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# Calculating Fields etc - Another Approach

• From: Doug Craigen <dcc@ESCAPE.CA>
• Date: Tue, 13 Feb 2001 23:38:01 -0600

One of life's little ironies... in late December I began a job with
Integrated Engineering Software, benchmarking electromagnetic modelling
software and training customers. Between that and some stuff still on
the go with DC Tech I've been too busy for such activities as keeping up
with PHYS-L. Now that I come back I find that you're all just wrapping
up a discussion of just the sort of thing our software does.

Its a little late, but since there seems to have been a lot of interest
in this, here's my contribution - demonstrating another approach based
largely on linear algebra that you will probably find faster and more
accurate, and may find more aesthetically pleasing.

So far you have been using the Finite Element Method. This is probably
the most obvious approach. Break 2D space up into areas, or 3D space up
into volumes, perform the derivatives and use feedback to iteratively
zero in on derivatives that match some appropriate E&M equations. I did
this in 1992 with my second year E&M class, I just set up the basic
routine in Lotus and encouraged them all to take the spreadsheet and
try out their own configurations. As you work with this method however
some drawbacks become apparent: you get feedback from the boundary, so
you need to model more space than you are interested in; because you
differentiate, errors are accentuated; the number of elements you need
in your model goes as the cube of the degree of spatial resolution
sought.

Our software mainly uses a less obvious but (to me) pleasing method to
avoid these problems - the Boundary Element Method. If you can solve
the problem on the boundary, its trivial to calculate the solution
anywhere (not just nearby). The number of elements is related to
surface area of the actual physical boundaries, so the number elements
only goes as the square of the spatial resolution. Also, since the
problem is done with integration it tends to be more accurate. Here's a
brief explanation and some sample code:

I'll deal with the case of a conducting surface held at some potential
to illustrate how this method can work. Break the surface up into a
series of surface elements each of which has some charge Qi distributed
over it. Now define a geometrical matrix G which tells you the
potential on one element due to charge Qj on another element. Then
Vi = sum(Qj*Gij)
or, in pure matrix terms, V & Q can be column or row matrices, G can be
calculated geometrically, V is known, so Q = V/G - a plain linear
algebra problem. Adding as many charges as we want distributed around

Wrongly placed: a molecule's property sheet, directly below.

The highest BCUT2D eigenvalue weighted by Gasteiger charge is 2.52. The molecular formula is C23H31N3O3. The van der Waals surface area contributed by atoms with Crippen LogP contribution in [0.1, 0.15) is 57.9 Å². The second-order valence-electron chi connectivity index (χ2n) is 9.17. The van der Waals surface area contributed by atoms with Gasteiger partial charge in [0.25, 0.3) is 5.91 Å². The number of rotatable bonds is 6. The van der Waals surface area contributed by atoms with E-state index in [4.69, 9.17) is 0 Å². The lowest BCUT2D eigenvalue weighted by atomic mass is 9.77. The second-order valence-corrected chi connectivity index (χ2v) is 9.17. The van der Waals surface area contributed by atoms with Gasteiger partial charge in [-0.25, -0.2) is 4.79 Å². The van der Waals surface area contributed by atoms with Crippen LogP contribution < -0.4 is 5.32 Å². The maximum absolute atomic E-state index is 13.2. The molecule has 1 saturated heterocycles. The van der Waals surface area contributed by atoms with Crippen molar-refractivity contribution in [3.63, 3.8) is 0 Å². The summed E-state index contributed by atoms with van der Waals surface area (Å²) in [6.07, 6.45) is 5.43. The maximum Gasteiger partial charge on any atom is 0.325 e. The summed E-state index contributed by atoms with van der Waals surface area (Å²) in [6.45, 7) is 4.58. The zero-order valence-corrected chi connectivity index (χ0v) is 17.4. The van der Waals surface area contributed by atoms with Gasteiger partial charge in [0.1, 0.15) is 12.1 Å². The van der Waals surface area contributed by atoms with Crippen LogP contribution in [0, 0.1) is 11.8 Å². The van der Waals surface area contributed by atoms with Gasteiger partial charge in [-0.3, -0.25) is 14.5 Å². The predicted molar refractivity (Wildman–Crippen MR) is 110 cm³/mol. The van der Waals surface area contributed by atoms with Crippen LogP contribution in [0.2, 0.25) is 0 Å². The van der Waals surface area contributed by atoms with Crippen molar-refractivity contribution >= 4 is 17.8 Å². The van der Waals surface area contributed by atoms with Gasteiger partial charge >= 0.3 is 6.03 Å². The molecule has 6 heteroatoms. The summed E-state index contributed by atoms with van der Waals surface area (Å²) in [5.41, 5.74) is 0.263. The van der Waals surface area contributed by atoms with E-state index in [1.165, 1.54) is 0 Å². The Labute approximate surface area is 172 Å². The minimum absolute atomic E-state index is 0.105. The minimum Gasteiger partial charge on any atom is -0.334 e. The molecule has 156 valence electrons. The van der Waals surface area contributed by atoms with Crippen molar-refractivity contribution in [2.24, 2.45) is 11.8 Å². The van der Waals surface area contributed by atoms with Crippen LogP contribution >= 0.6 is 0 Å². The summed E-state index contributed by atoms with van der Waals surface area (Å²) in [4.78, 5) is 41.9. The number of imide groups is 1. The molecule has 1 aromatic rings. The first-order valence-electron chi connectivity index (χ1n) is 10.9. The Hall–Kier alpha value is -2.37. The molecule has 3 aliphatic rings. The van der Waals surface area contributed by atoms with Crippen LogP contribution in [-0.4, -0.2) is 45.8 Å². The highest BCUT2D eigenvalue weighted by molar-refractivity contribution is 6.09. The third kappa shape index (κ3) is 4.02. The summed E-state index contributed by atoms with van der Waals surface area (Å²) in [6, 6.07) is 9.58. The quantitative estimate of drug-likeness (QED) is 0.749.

space is not a problem
Vi = sum(Qj*Gij) + Vq1i + Vq2i + Vq3i + ...
= sum(Qj*Gij) + total_Vi_due_to_charges
with Vi' = Vi - total_Vi_due_to_charges
Q = G/Vi

So the trick is to illustrate the basics of the method and not give away
any company secrets... what I've done is to produce some code to run in
the matrix math software packages Matlab/Scilab/Octave (translate into a
spreadsheet or Fortran if those are more to your liking - but I would
point out that Scilab and Octave are free). I hope the approach is
fairly self-evident. The most obvious thing would be to consider each
surface element to be a point charge, then Gij = 1/Rij. The problem
with this -- the self-potential of a point charge is infinite (oops).
So, as a next approximation I treat each surface element as consisting
of a point charge Qi at the center and 4 nodes for sampling Vi. The
code as written below took about 1-2 minutes to run. The sampling of
10,000 random locations on the surface consistently produced mean values
of about V=0.999 (I was modelling V=1) with a standard deviation of
0.03. Cutting the elements down with x=-5:5 the calculation was very
fast and V_average was still 0.999, but had a standard deviation of 0.1.

These 10,000 random locations actually represent the worst case for
calculations from the surface solution. Move a little ways away and the
calculation will be more accurate. (Like the tv picture being better
when you step back a bit - the effect of graininess averages out.) One
can similarly calculate V or E anywhere in space, near or far and Qtotal
is just the sum of the surface Qi elements.

If anybody wants to try the method out, there should be enough hints
here to get you going, and a web search for "Boundary Element Method"
also turns up quite a bit of good help.

**** here's the code:

%% a way of setting up the elements with complex numbers for surface
coordinates
x = -11 : 11;
elements = ones(length(x), 1)*x + i*x'*ones(1,length(x));
elements = reshape(elements, 1, length(x)^2);

%% defining the Gij's
for counter = 1:length(x)^2
for counter2=1:length(x)^2
transfer(counter, counter2) = elements(counter) -
elements(counter2);
end
end
transfer = 0.25./abs(transfer+0.25) + 0.25./abs(transfer-0.25) +
0.25./abs(transfer+0.25*i) + 0.25./abs(transfer-0.25*i);

%% defining Vi's
V = ones(1,length(x)^2);

%% calculating Qi's
Q = V/transfer;

%% verify V_average=1 for 10000 randomly selected locations
voltages = [];
for counter = 1 : 10000
x = rand;
y = rand;
voltages = [voltages; x y sum(Q.*(1./abs(elements - x -i*y)))];
end

mean(voltages(:,3))
std(voltages(:,3))

**********
Simple enhancements include smaller elements near the edges (with Gij
scaled appropriately) and trimming elements out of the square definition
to get a more interesting geometry. A 3D surface will force you to do
the Gij calculations with something besides complex numbers.

\_/^\_/^\_/^\_/^\_/^\_/^\_/^\_/^\_/^\_/^\_/^\_/^\_/^\

Doug Craigen